Calendar An icon of a desk calendar. Cancel An icon of a circle with a diagonal line across. Caret An icon of a block arrow pointing to the right. Email An icon of a paper envelope. Facebook An icon of the Facebook "f" mark. Google An icon of the Google "G" mark. Linked In An icon of the Linked In "in" mark. Logout An icon representing logout. Profile An icon that resembles human head and shoulders. Telephone An icon of a traditional telephone receiver. Tick An icon of a tick mark. Is Public An icon of a human eye and eyelashes. Is Not Public An icon of a human eye and eyelashes with a diagonal line through it. Pause Icon A two-lined pause icon for stopping interactions. Quote Mark A opening quote mark. Quote Mark A closing quote mark. Arrow An icon of an arrow. Folder An icon of a paper folder. Breaking An icon of an exclamation mark on a circular background. Camera An icon of a digital camera. Caret An icon of a caret arrow. Clock An icon of a clock face. Close An icon of the an X shape. Close Icon An icon used to represent where to interact to collapse or dismiss a component Comment An icon of a speech bubble. Comments An icon of a speech bubble, denoting user comments. Ellipsis An icon of 3 horizontal dots. Envelope An icon of a paper envelope. Facebook An icon of a facebook f logo. Camera An icon of a digital camera. Home An icon of a house. Instagram An icon of the Instagram logo. LinkedIn An icon of the LinkedIn logo. Magnifying Glass An icon of a magnifying glass. Search Icon A magnifying glass icon that is used to represent the function of searching. Menu An icon of 3 horizontal lines. Hamburger Menu Icon An icon used to represent a collapsed menu. Next An icon of an arrow pointing to the right. Notice An explanation mark centred inside a circle. Previous An icon of an arrow pointing to the left. Rating An icon of a star. Tag An icon of a tag. Twitter An icon of the Twitter logo. Video Camera An icon of a video camera shape. Speech Bubble Icon A icon displaying a speech bubble WhatsApp An icon of the WhatsApp logo. Information An icon of an information logo. Plus A mathematical 'plus' symbol. Duration An icon indicating Time. Success Tick An icon of a green tick. Success Tick Timeout An icon of a greyed out success tick. Loading Spinner An icon of a loading spinner.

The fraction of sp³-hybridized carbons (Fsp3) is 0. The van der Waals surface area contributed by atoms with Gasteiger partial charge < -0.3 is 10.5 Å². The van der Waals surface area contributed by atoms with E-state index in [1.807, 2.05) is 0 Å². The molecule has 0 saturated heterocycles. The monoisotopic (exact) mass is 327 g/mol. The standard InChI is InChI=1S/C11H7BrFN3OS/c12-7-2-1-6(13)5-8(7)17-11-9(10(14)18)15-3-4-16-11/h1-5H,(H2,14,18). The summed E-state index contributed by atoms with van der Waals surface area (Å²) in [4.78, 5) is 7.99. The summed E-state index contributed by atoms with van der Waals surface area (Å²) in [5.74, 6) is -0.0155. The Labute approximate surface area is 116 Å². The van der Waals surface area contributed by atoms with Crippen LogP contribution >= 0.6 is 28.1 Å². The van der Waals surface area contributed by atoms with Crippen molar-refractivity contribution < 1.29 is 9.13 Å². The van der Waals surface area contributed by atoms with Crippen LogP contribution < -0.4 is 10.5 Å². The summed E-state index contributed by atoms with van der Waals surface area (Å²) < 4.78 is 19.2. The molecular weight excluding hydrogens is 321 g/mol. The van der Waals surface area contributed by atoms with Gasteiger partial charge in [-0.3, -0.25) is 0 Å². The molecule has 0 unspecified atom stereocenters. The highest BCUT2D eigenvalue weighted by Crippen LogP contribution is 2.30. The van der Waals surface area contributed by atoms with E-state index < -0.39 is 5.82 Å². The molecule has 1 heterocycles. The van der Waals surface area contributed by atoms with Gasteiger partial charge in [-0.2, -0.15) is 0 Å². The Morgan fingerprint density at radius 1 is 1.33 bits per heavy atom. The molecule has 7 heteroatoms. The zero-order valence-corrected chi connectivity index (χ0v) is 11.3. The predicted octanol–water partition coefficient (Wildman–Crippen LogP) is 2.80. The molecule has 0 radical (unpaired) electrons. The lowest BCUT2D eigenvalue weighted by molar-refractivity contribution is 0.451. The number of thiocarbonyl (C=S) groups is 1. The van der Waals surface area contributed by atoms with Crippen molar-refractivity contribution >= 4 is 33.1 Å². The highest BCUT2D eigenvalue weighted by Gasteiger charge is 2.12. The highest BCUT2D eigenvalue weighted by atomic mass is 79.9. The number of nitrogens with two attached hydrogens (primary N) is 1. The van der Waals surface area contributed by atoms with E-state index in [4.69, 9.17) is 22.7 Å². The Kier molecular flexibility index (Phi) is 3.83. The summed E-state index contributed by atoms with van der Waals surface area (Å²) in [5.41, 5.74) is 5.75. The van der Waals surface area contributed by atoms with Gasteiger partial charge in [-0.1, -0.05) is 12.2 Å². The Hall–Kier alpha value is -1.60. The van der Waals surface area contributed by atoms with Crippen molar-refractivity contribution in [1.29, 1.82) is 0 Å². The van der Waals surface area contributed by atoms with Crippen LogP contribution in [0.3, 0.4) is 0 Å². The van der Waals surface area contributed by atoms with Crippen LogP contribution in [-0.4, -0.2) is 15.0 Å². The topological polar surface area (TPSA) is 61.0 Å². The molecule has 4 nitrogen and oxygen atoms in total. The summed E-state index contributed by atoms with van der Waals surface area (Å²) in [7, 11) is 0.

Police hunting River Spey pearl mussel poachers

Post Thumbnail

The hunt is on for poachers who have been targeting endangered freshwater pearl mussels in the River Spey.

Police including officers from the National Wildlife Crime Unit, water bailiffs from the River Spey Salmon Fisheries Board and Scottish Natural Heritage staff have been on the trail of the gang.

The mussels, which are one of the most critically endangered molluscs in the world, are targeted by those looking for the pearls inside.

Each year hundreds of these mussels are found needlessly killed and abandoned on the banks of salmon rivers, particularly the River Spey said a police spokesman.

As part of a UK wildlife crime conservation priority, the freshwater pearl mussel is fully protected, making it illegal to disturb, injure, take or kill a freshwater pearl mussel. Throughout the summer dedicated patrols will be taking place, targeting those responsible for this type of criminality.

Chief Inspector Colin Gough, wildlife crime co-ordinator for the Highlands, said: “This initiative is an excellent example of agencies working together at a practical level to tackle this type of crime, which adversely affects rural communities.

“I am very confident that this initiative will make a positive impact on criminal activity in these rural areas and I would urge the public and river users to be vigilant, and report any suspicious activity to Police Scotland on 101 or to Crimestoppers anonymously on 0800 555 111.”

Iain Sime of Scottish Natural Heritage said: “Freshwater pearl mussels are critically endangered. With Scotland holding many of the world’s largest and most important remaining populations, it’s crucial we protect them to keep our rivers healthy. Over the last 100 years, the number of our rivers which support freshwater pearl mussels has dropped by a third. A big reason for this is ongoing, illegal pearl fishing. Therefore we support this initiative to keep our remaining pearl mussel populations safe.”

Already a subscriber? Sign in